If ever in doubt, pass a 1 for @IncludeBrackets is the safest because it puts all the column names in square brackets. This allows column names to have spaces and other special characters that would not normally be allowed. This often happens when importing data from Excel and using the default names for the columns. This is because it uses the column headings in Excel which typically have spaces in them because they are meant to be human readable.
With that said, if I created the columns I always use Just alphanumeric characters and no spaces, etc so my column names are known to be safe. In this scenario, I personally feel it is easier to read the column names without the brackets so in this case I pass 0 for the @IncludeBracket parameter.
The first parameter is simply the table name.
Basic UsageTo use the function on a table called Person do the following.
select dbo.GetColumnList('Person', 1, ', ')
sample results: [FirstName], [LastName], [Phone]
select dbo.GetColumnList('Person', 0, ', ')
sample results: FirstName, LastName, Phone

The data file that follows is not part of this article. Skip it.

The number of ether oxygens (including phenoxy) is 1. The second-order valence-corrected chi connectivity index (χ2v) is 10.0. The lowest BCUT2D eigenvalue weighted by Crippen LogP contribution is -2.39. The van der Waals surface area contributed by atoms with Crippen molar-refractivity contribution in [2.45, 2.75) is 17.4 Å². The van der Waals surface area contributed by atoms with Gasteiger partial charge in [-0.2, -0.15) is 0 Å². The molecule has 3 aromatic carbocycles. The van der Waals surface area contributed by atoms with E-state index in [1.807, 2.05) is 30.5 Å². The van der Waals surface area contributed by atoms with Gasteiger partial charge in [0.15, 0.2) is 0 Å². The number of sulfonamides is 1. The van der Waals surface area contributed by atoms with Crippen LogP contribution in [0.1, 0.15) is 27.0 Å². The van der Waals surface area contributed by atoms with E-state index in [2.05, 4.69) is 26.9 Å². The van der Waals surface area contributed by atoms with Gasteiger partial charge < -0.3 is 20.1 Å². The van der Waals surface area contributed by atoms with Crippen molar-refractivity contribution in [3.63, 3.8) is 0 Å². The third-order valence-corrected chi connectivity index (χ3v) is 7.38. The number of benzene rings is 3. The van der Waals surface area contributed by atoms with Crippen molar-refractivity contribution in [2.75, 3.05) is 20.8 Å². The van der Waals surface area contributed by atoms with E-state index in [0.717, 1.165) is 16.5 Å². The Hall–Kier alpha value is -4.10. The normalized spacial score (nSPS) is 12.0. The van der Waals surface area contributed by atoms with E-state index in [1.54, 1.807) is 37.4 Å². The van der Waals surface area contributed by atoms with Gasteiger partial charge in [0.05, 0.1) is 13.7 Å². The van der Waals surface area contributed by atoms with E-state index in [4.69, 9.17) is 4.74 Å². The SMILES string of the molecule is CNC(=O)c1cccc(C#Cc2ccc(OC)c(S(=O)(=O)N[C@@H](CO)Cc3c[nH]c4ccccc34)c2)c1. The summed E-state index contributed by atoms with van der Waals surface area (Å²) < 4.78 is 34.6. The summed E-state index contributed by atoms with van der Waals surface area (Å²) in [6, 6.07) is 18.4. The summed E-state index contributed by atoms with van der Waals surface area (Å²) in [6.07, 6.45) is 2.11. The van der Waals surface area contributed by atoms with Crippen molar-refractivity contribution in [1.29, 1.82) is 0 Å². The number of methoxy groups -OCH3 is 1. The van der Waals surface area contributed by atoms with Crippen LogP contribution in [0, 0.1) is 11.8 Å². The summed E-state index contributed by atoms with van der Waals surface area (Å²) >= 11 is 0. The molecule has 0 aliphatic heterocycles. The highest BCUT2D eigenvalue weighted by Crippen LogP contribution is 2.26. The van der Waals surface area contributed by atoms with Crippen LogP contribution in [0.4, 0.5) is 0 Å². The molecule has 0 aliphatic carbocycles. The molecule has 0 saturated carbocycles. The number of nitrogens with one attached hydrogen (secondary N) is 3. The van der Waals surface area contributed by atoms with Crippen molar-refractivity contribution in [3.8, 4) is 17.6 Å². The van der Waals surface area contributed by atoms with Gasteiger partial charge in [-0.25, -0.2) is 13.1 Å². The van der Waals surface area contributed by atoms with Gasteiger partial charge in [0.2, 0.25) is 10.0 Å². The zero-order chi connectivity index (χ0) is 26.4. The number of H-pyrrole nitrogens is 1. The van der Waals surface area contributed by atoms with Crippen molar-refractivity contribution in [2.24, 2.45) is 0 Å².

Function Definition (Code)
Here is the code to create the SQL function
create function GetColumnList(@TableName as nvarchar(255), @IncludeBrackets as bit, @Delimiter as nvarchar(500))
Declare @ColumnList as nvarchar(MAX)
Declare @BeginningBracket as nvarchar(1)
Declare @EndingBracket as nvarchar(1)
if @IncludeBrackets = 1
SET @BeginningBracket = '['
SET @EndingBracket = ']'
SET @BeginningBracket = ''
SET @EndingBracket = ''
@ColumnList = ISNULL(@ColumnList + @Delimiter, '')
+ @BeginningBracket + COLUMN_NAME + @EndingBracket
where TABLE_NAME = @TableName
ORDER BY COLUMN_NAME
Advances UsageIf you want to do the same thing, but for all tables in your database you can do something like the following. You can of course add a where clause, etc to select just the sames you want as well.
dbo.GetColumnList(TABLE_NAME, 1, ', ')